In his fundamental treatise Organon, Aristotle gives the following definition:

A syllogism is discourse in which, certain things being stated, something other than what is stated follows of necessity from their being so. I mean by the last phrase that they produce a consequence, and by this, that no further term is required from without in order to make the consequence necessary.

Things that have been stated are known as premises and the one that follows from the premises is known as the conclusion of the syllogism. Considering only two premises Aristotle gave a classification of 19 valid forms of syllogism. The list admits simplification which reduces it to just 8 essentially distinct forms of drawing a conclusion from two premises. Aristotle's withstood more than 2000 years of universal scrutiny until the middle of the 19th century. With the advent of formalism of propositional calculus invented by the English mathematician George Boole(1815-1864), two of his syllogisms were found invalid in that the conclusion might not be always inferred from the premises. (Invalid syllogism are known as fallacies. As one would guess, there are fewer valid syllogism than fallacies. However, most fallacies are obviously such. Aristotle's were tricky.)

Consider two premises: All x are y and All x are z. One of the Aristotle's syllogism supplies the following conclusion: Some y are z. Which may appear supported by the Venn diagram:

Indeed, If all x are y the circle corresponding to x is contained inside the circle corresponding to y, and, for the same reason, is contained in the circle corresponding to z. Therefore, it appears that the y and z circles are bound to intersect which makes the proposition Some y are z true. But it may not. If No x exists then both premises of the syllogism (All x are y and All x are z) are vacuously true. However, the conclusion may be wrong; for then y and z are quite arbitrary.


Lewis Carroll's trilateral diagrams suffer from the same potential inconsistency. In an attempt to avoid it, he insisted that a proposition All m are x makes a statement about existing things: Some m exist, some x exist, and All m are x [Symbolic Logic, Game of Logic, Book II, Chapter III, Para 4]. (Such an assumption of existence is known as existential import.) This is not a commonly (or currently) accepted point of view. According to the modern outlook, the particular propositions ("Some m are x") have existential import, while the universal ones ("All m are x") do not. I speculate that Lewis Carroll's insistence and vigorous critique of the opposite view [Symbolic Logic, Game of Logic, Appendix, Addressed To Teachers] hindered a wider spread of his syllogistic technique.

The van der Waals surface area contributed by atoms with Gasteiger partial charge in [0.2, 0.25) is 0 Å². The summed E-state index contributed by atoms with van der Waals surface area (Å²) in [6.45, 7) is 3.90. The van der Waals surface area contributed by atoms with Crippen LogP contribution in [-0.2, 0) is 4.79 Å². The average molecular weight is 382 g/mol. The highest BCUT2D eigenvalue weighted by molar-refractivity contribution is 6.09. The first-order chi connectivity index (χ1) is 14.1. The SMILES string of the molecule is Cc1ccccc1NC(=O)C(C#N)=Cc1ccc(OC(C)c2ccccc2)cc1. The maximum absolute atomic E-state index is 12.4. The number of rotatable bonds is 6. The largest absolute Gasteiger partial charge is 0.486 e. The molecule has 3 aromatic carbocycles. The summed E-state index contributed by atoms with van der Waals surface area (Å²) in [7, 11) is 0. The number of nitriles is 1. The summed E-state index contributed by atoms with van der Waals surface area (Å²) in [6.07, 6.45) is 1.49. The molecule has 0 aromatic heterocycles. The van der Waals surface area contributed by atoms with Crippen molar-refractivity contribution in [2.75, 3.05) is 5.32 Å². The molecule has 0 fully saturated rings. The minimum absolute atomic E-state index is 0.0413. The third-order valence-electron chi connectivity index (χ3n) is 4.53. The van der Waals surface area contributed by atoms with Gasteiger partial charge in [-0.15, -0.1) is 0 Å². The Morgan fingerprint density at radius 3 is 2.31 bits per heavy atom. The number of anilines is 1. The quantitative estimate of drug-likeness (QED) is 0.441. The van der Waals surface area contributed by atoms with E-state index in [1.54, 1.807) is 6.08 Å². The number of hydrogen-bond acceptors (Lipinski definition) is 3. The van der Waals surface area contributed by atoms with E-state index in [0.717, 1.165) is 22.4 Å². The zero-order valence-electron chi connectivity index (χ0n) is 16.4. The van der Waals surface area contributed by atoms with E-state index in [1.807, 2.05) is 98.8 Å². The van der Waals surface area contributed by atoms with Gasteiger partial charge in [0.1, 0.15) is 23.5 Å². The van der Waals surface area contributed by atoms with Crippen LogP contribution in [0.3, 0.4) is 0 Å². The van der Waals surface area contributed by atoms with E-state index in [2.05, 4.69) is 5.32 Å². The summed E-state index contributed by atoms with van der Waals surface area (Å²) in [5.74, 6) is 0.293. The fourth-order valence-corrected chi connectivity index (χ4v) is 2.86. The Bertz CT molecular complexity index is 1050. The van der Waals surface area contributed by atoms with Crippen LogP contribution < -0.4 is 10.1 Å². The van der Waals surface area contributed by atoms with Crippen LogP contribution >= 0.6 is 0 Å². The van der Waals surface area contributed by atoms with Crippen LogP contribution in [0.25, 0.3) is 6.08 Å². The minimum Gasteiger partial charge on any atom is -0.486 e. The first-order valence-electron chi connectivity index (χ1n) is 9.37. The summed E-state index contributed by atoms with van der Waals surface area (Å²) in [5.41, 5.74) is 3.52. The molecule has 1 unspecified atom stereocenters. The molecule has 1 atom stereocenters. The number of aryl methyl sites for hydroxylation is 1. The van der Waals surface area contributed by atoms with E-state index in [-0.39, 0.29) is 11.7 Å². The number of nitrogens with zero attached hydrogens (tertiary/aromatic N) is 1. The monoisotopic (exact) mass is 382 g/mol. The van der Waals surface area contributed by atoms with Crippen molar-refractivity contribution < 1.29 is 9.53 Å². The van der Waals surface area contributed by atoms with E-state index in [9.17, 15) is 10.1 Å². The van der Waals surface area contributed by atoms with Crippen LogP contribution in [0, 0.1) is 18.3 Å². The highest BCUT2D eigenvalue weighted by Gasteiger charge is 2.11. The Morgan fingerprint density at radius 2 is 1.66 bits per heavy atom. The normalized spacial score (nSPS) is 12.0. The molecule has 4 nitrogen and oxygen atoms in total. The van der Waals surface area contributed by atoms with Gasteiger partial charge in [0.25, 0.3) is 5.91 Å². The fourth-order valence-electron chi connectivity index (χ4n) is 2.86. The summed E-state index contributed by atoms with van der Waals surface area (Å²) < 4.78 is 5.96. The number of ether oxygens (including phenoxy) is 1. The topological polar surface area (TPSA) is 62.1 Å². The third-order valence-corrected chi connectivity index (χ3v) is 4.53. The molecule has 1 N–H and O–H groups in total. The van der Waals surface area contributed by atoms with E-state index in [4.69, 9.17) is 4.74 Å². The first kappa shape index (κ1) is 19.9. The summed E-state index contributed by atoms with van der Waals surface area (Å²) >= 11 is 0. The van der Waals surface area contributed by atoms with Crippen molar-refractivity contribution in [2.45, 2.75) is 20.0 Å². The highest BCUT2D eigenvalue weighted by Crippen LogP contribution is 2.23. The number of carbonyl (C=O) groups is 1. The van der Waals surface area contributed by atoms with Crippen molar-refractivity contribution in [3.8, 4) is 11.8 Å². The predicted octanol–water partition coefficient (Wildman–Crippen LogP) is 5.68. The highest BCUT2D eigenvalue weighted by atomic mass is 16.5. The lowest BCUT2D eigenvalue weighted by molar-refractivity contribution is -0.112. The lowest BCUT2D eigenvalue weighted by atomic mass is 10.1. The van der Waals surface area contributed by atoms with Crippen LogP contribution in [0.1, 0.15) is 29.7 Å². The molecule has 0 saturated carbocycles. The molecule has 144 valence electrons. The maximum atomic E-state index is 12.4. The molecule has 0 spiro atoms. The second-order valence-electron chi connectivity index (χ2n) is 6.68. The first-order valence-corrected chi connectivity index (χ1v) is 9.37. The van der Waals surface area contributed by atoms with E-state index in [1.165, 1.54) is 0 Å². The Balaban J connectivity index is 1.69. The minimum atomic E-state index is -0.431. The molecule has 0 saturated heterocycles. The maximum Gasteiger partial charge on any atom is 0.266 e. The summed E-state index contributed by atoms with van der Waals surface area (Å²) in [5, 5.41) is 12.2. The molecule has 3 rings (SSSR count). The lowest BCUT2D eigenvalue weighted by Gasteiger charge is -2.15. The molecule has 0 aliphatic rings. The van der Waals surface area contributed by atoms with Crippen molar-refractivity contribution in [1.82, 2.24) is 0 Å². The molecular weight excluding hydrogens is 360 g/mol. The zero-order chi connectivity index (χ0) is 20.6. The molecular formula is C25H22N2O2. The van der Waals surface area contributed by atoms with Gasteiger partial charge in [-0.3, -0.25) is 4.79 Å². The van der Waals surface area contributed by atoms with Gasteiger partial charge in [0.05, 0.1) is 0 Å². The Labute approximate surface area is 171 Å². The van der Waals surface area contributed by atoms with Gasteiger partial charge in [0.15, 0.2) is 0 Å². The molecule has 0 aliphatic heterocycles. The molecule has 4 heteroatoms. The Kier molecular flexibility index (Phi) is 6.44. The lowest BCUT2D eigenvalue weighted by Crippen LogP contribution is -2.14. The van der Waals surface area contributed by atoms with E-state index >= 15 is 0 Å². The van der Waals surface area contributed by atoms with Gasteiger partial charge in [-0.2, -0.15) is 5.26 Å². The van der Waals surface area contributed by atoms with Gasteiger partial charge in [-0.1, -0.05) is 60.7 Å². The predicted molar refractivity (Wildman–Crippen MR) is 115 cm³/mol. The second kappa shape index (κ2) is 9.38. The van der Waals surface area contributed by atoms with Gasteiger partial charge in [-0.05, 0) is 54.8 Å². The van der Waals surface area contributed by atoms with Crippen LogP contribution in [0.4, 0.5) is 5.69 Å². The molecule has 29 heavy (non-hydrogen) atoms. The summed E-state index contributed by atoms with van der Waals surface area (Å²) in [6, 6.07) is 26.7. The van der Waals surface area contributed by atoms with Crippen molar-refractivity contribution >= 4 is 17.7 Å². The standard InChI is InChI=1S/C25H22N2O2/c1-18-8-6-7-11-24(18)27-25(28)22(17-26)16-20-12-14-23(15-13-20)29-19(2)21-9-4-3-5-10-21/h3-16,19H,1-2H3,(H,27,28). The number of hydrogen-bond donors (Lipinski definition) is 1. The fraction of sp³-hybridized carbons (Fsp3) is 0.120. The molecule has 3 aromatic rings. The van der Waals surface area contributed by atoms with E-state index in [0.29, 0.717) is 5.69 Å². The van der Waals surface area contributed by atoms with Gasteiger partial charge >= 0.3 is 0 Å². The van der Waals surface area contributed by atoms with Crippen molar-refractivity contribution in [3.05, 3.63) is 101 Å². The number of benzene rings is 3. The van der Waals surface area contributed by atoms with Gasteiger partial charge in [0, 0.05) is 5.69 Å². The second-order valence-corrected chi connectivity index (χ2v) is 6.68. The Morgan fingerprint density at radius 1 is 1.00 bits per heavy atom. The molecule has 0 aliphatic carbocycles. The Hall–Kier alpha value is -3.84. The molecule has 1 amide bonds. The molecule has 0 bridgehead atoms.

A valid syllogism is provided by Euler's example:

  • Premise 1: All x are y
  • Premise 2: No z is y
  • Hence, conclusion: No z is x

In general, as in the example above, two premises refer between them to three kinds of objects (like x,y,z in the example) of which one (perhaps in the form of negation) ought to be mentioned twice. These latter are known as the eliminands. Eliminands glue two premises into a meaningful basis for inference. They are not passed on to the conclusion. The other two - the retinends - are so called because they somehow retained and do appear in the conclusion. Following is another example:

  • Premise 1: All x are y
  • Premise 2: Some z are x
  • Hence, conclusion: Some z are y

with x being an eliminand and y and z retinends.


  1. Aristotle, The Basic Works of Aristotle, Random House, 1941
  2. K. Devlin, Mathematics: The Science of Patterns, Scientific American Library, 1997, second printing

Lewis Carroll

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